Increasing worker productivity through Yoga sounds like an impossible goal.
But Tevis Gale says she knows her services help do the job, especially as the “24/7-ization of the workplace” edges ever closer to stressing out the American work force.
“We create employees who thrive,” said Gale, owner of Balance Integration Corp. in New York City. “All our programming is intended to unleash employee productivity, and happiness, at the risk of sounding corny.”
With less than 27 percent of U.S. employees in a recent Gallup poll viewing themselves as “truly engaged” at work, Gale says a “national crisis” is looming.
“If we can help people feel better and think better, no matter where they are in the company chain, they’re going to start to feel better and start contributing a lot better, and then the entire company starts to work better,” said Gale.
She signed up AOL as her first customer after saying in her exit interview that stress drags on productivity and she wanted to help “corporate people be able to enjoy work instead of just stressing until they’re about to drop.”
Fees are “several hundred dollars and up,” Gale said, depending on what services are provided. These can include a one-time workshop, wellness newsletter and on-site classes. The company has expanded, with locations in Denver, Los Angeles and San Francisco.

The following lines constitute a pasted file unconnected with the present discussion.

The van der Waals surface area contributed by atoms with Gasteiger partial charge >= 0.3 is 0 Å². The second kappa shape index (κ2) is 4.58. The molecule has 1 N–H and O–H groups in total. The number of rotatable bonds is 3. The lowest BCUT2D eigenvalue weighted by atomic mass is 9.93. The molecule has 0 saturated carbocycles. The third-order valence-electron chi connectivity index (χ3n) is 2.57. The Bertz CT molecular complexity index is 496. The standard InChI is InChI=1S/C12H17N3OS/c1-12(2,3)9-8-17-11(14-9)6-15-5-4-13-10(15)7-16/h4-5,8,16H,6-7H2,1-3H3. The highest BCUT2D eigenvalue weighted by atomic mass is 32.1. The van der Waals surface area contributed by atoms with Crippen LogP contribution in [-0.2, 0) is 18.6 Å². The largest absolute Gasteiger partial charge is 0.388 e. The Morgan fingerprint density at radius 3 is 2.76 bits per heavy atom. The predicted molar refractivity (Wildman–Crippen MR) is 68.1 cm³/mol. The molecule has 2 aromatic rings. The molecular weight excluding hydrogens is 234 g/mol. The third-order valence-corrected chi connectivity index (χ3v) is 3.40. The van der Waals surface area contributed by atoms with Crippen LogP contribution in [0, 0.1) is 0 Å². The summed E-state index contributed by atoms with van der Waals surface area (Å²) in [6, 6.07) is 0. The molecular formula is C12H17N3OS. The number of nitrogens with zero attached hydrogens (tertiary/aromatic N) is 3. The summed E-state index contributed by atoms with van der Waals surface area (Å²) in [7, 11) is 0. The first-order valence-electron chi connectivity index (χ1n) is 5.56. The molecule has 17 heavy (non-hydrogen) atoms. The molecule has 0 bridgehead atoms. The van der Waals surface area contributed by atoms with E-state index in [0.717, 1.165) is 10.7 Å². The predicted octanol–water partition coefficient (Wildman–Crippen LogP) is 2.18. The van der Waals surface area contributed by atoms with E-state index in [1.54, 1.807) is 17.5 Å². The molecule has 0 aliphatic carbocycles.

“You can go to Harvard Business School and learn how to be a fantastic businessperson, but no one ever teaches people how to better manage themselves through the course of a workday,” Gale said. “It’s all about learning techniques so that if a curveball comes your way, you know how to calm yourself in the midst of everyday chaos.”
Linda Blank, who takes yoga from a Balance Integration fitness pro at the Manhattan offices of Yahoo, said she felt much better after pulling “out of the craziness of the workday” to take the classes.
“They asked if there was anything special that I needed taken care of and I said, ‘Two tension knots in my shoulder,’” said Blank, a Yahoo marketing associate. “I left the yoga class, and an hour later they were gone.”
Blank said she was able to get back to work, unencumbered.
“The tension of the day is gone, and you can just do whatever needs to be done,” said Blank, who usually takes the on-site yoga classes at the end of her workday twice a week.
Jeannay Murphy, who works for Disney Publishing in Manhattan, said the on-site exercise helps her feel less “annoyed” during her daily commute. She, too, takes yoga classes after her shift ends.
“I just feel less stressed and I’m able to concentrate better,” she said.
This article taken from The Gazette – Colorado Springs
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